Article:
What’s the most important aspect of equities to analyse?

Think of Apple’s success and you credit the genius of Steve Jobs. Microsoft’s founder was the just-as-talented Bill Gates. News Corporation wouldn’t be what it is today without Rupert Murdoch.

It is this people factor that represents a key difference between investing in equities compared with other asset classes.

With other investments, whether you invest in securities with future earning streams (property or bonds) or without (gold or artwork); you are only investing in assets, not businesses. With stocks, the assets of a business evolve over time under the influence of a team of people.

A business, in its simplest terms, is a collection of assets that is operated by a management team to deliver a stream of future cash flows. So to understand how, and by how much, the value of the assets will evolve you need to understand what management intend to do with those assets.

It is not easy to assess management, though. Investors’ perceptions of management are coloured by the current performance of companies.

The key thing to note about management teams is that they comprise, of course, people. And humans can be unpredictable. But, equally, people can be predictable. They tend to do what they are paid to do.

Part of due diligence on a company is to understand what management’s remuneration hurdles are. If, for example, the company and its management target is earnings-per-share growth, expect management to boost earnings per share. Though be aware that this might, perhaps, be at the risk of borrowing too much or some other risky strategy.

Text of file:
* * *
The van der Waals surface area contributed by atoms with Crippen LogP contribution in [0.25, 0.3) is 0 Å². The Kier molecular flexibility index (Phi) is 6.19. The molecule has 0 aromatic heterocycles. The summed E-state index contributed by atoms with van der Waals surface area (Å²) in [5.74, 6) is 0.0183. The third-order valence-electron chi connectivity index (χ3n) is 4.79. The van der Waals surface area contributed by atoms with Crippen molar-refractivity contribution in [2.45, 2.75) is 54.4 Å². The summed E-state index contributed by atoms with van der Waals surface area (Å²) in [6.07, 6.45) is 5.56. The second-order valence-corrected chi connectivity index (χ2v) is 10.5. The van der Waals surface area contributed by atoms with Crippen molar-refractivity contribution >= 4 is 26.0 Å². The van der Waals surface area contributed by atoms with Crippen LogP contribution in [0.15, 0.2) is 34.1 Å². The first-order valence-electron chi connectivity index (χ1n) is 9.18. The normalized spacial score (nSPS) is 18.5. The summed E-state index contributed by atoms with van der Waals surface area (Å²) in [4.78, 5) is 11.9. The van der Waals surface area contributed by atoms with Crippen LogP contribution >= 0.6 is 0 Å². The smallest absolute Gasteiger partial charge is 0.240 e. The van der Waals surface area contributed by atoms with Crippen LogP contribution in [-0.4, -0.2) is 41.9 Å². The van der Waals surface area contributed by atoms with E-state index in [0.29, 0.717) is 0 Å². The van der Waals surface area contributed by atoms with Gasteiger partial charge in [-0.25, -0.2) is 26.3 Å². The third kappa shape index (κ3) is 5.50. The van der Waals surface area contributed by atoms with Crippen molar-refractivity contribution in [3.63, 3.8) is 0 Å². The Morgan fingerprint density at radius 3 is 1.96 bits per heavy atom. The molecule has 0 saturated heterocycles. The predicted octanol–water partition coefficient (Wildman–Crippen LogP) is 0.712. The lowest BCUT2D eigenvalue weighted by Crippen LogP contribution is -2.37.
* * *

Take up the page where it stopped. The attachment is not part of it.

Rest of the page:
If the target is total shareholder returns, expect some management teams to make bold strategic moves in an attempt to propel their company’s share price.

We have found that the best managers are those who are focused on long-term value creation, who take the tough decisions when required.

We have, for example, a high regard for several executives in the resources sectors, industries where management decisions have a long life. It’s no easy task to invest billions of dollars to create assets that will reliably generate value for several decades despite volatile commodity prices. Management teams and boards that do this successfully and consistently are truly exceptional.

The best way to understand a management team is to peer beyond current performance and look at its track record.

Do the actions of management show that it is pursuing initiatives that will grow the value of the company? Or is management intent on building an empire regardless of value creation; for example, by buying other companies at inflated prices?

There are often significant short-term pressures on company management. Those that can step away from these to focus on long-term value creation are the management teams and boards that deliver for shareholders.

These will generally be the companies that can grow market share even in difficult times. These are the managers to back.

We conduct over 500 meetings with Australian management teams every year, and through this process we can compare executive teams. Most CEOs are credible and charismatic. So you have to step back and ask yourself if the reality matches the rhetoric you hear in a meeting.